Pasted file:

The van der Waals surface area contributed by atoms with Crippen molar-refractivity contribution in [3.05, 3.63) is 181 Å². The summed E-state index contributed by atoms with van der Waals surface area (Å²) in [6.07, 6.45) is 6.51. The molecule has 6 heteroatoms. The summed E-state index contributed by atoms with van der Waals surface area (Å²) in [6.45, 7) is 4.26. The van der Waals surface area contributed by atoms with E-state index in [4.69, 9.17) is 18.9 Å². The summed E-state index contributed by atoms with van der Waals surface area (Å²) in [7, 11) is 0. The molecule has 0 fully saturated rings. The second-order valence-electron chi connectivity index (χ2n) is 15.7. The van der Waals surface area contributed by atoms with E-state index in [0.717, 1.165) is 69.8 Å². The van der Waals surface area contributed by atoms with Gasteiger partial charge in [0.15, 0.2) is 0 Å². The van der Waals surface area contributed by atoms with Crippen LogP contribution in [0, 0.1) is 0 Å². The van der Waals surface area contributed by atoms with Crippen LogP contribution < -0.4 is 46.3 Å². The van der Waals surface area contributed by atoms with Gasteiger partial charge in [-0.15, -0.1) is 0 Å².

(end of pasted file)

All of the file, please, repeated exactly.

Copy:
The van der Waals surface area contributed by atoms with Crippen molar-refractivity contribution in [3.05, 3.63) is 181 Å². The summed E-state index contributed by atoms with van der Waals surface area (Å²) in [6.07, 6.45) is 6.51. The molecule has 6 heteroatoms. The summed E-state index contributed by atoms with van der Waals surface area (Å²) in [6.45, 7) is 4.26. The van der Waals surface area contributed by atoms with E-state index in [4.69, 9.17) is 18.9 Å². The summed E-state index contributed by atoms with van der Waals surface area (Å²) in [7, 11) is 0. The molecule has 0 fully saturated rings. The second-order valence-electron chi connectivity index (χ2n) is 15.7. The van der Waals surface area contributed by atoms with E-state index in [0.717, 1.165) is 69.8 Å². The van der Waals surface area contributed by atoms with Gasteiger partial charge in [0.15, 0.2) is 0 Å². The van der Waals surface area contributed by atoms with Crippen LogP contribution in [0, 0.1) is 0 Å². The van der Waals surface area contributed by atoms with Crippen LogP contribution < -0.4 is 46.3 Å². The van der Waals surface area contributed by atoms with Gasteiger partial charge in [-0.15, -0.1) is 0 Å².